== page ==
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Sleepy Hollow Sprint Triathlon Raises $300,000

SLEEPY HOLLOW, N.Y. – Sleepy Hollow resident Ellen McGlynn watched with anticipation Sunday as her husband and three children aged 21, 19 and 10 swam, biked and ran to support the Leukemia and Lymphoma Society.

“I really think they will do very well each in their own age group,” she said. “As long as they have no mechanical problems with their bikes, they should do fine.”

Triathletes raised on Sunday more than $300,000 at Kingsland Point Park with the fourth annual Sleepy Hollow Sprint Triathlon. The Leukemia and Lymphoma Society's Diandra Kodl said the money raised from the event will be used in cancer research, providing patient services and financial aid.

Triathletes began the race by diving into the Hudson River, where they swam half a mile alongside Kingsland Point Park. Swimmers took off in waves from the beach near the Sleepy Hollow lighthouse and climbed out of the water on the other end of the park.

Once out of the water, participants ran past supportive onlookers to the transition area to change into bicycling gear and head out on the 10-mile course in Philipse Manor, Sleepy Hollow Manor and Route 117.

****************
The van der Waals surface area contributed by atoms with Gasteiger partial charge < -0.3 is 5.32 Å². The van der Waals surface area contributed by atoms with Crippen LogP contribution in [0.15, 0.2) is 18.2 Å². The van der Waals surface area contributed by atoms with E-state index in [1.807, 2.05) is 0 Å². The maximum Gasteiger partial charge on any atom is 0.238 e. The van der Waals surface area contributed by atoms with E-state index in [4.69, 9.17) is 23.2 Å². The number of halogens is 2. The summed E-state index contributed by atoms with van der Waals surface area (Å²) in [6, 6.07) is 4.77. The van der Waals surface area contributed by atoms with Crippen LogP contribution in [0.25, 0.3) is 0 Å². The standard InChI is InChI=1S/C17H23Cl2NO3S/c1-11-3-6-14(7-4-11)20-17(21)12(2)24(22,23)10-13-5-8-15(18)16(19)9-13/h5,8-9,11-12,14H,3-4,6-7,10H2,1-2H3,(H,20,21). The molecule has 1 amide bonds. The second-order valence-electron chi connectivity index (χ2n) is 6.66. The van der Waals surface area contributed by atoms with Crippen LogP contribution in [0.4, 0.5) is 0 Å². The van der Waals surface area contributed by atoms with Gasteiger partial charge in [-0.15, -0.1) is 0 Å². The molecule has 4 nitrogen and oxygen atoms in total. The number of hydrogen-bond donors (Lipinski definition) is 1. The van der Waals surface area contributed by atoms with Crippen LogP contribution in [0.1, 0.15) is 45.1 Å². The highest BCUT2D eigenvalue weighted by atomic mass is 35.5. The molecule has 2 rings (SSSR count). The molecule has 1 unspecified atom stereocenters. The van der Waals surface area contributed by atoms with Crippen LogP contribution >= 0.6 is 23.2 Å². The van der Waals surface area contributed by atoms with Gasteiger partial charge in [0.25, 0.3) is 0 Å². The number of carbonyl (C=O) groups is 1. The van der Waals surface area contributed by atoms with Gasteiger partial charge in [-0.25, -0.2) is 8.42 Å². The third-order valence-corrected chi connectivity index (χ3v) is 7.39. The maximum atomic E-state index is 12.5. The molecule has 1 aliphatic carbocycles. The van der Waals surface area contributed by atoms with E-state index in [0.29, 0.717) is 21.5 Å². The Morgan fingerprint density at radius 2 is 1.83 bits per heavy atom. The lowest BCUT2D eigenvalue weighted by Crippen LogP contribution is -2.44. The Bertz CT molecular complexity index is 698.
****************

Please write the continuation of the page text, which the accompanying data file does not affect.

Bicyclists looped around the village before heading back to Kingsland Point Park to drop off their bicycles and run on the RiverWalk Park in Tarrytown and Sleepy Hollow for 3 miles. Runners looped around the lighthouse before running through the General Motors site to Horan's Landing and Tarrytown. The race ended back at Kingsland Point Park, where those who finished the race were given medals as onlookers cheered.

McGlynn got a surprise as she walked over to the transition area to see if her 10-year-old and husband had made it that far. The pair competed together, and McGlynn noted her daughter beat her husband to that part of the course.

“That's going to be fun to talk about like after the whole thing's over with because I didn't know if she would actually get out of the water before him,” she said.

Kodl said the event was a great way to do something in the community.

“We love doing that,” she said. “It brings awareness to people about blood cancer and of course it raises funds for us through a fun way.”

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